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From Owen Nichols <onich...@pivotal.io>
Subject Re: [DISCUSS] how to record 1.9.2 release on master
Date Wed, 13 Nov 2019 17:37:24 GMT
Great, that sounds like a reasonable expectation & also the simplest solution!

I cleaned up a few release branches that should have already been deleted.  No further action
is needed.

-Owen

> On Nov 13, 2019, at 8:07 AM, Anthony Baker <abaker@pivotal.io> wrote:
> 
> The expectation is that master always points to the latest release (in this case 1.10.0).
 There’s a rel/v1.9.2 tag already—what more is needed?  We don’t need the release branch
since further patches can be branched from that tag.  IOW, I don’t understand why we should
to overwrite master with an older release.
> 
> Anthony
> 
> 
>> On Nov 12, 2019, at 6:48 PM, Robert Houghton <rhoughton@pivotal.io> wrote:
>> 
>> I think we should look at other examples of git-flow merge practices for
>> this kind of thing. We can't be the only project that does this.
>> 
>> But I vote for a merge commit
>> 
>> On Tue, Nov 12, 2019, 16:20 Owen Nichols <onichols@pivotal.io> wrote:
>> 
>>> It’s been a few weeks since 1.9.2 release was announced, and there is
>>> still no record of it on master.  What should we do?
>>> 
>>> A) never record 1.9.2 on master; instead keep the most recent
>>> release/1.9.x branch around indefinitely (normally we delete release
>>> branches after pushing them to master).
>>> B) push 1.9.2 to head of master (on top of 1.10.0).  This gives master all
>>> of the correct tags, even if they are in release-date order rather than
>>> semantic-version order.
>>> C) rewrite history (use force-push to insert 1.9.2 onto master in between
>>> 1.9.1 and 1.10.0)
>>> D) other?
>>> 
>>> If it is generally desirable that checking out the head of master should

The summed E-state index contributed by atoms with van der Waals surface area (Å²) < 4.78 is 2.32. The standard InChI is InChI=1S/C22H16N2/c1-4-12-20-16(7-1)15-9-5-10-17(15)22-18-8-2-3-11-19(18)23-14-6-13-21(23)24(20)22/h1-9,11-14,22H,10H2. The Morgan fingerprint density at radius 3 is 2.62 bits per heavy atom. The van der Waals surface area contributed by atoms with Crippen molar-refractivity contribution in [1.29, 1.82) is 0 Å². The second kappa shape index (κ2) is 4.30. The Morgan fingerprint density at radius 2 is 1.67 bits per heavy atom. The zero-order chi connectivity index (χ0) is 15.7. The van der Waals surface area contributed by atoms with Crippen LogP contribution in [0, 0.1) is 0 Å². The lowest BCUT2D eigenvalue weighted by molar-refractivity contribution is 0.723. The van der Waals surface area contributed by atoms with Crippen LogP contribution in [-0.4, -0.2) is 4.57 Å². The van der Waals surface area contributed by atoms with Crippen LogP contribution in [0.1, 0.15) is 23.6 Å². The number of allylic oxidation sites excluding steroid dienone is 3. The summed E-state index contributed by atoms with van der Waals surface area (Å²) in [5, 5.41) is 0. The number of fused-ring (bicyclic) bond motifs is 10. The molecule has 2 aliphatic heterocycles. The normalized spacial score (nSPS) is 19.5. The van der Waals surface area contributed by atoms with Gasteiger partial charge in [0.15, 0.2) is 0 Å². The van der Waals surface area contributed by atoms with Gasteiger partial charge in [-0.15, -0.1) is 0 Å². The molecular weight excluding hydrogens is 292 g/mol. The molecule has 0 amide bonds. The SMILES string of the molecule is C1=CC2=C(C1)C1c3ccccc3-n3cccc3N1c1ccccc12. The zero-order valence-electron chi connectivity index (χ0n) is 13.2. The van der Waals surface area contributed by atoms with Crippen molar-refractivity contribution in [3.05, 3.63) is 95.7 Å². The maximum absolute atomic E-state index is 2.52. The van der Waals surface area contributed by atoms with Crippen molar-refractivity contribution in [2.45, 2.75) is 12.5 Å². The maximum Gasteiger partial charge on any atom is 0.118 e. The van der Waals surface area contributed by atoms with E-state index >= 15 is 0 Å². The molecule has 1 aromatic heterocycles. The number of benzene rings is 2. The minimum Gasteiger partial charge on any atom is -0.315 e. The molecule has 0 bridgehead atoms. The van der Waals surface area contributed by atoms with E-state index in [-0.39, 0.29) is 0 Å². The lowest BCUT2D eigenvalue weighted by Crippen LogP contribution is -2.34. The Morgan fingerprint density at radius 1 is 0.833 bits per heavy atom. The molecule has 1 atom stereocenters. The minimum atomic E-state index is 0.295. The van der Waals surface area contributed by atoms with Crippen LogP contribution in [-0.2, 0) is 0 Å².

>>> always give the latest release (by semantic-version order), we could still
>>> consider option B, but wait to do it until just before we ship 1.11.0...
>>> 
>>> -Owen
>>> 
>>>> On Oct 28, 2019, at 6:51 AM, Jens Deppe <jdeppe@pivotal.io> wrote:
>>>> 
>>>> The Apache Geode community is pleased to announce the availability of
>>>> Apache Geode 1.9.2.
>>>> 
>>>> Apache Geode is a data management platform that provides a database-like
>>>> consistency model, reliable transaction processing and a shared-nothing
>>>> architecture to maintain very low latency performance with high
>>> concurrency
>>>> processing.
>>>> 
>>>> Geode 1.9.2 contains a number of improvements and bug fixes.
>>>> 
>>>> 
>>>> - Added the ability to specify that when an asynchronous event queue
>>>> (AEQ) first starts, event processing should be paused. A `resume`
>>> command
>>>> is provided to start event processing at the desired time. Three gfsh
>>>> commands were added or modified to support this capability: "create
>>>> async-event-queue --pause-event-processing", "alter async-event-queue
>>>> --pause-event-processing", and "resume async-event-queue-dispatcher".
>>> See
>>>> the gfsh command reference in the Geode User Guide for details.
>>>> - Publish war artifacts for geode-web , geode-web-api and
>>>> geode-web-management to Maven Central.
>>>> - Fix compatibility with launching geode-web (admin REST API) when
>>>> Spring 5.x jars are on the classpath.
>>>> 
>>>> 
>>>> For the full list of changes please review the release notes:
>>>> 
>>> https://cwiki.apache.org/confluence/display/GEODE/Release+Notes#ReleaseNotes-1.9.2
>>>> 
>>>> The release artifacts can be downloaded from the project website:
>>>> http://geode.apache.org/releases/
>>>> 
>>>> The release documentation is available at:
>>>> http://geode.apache.org/docs/guide/19/about_geode.html
>>>> 
>>>> We would like to thank all the contributors that made the release
>>> possible.
>>>> 
>>>> Regards,
>>>> Jens Deppe on behalf of the Apache Geode team
>>> 
>>> 
> 


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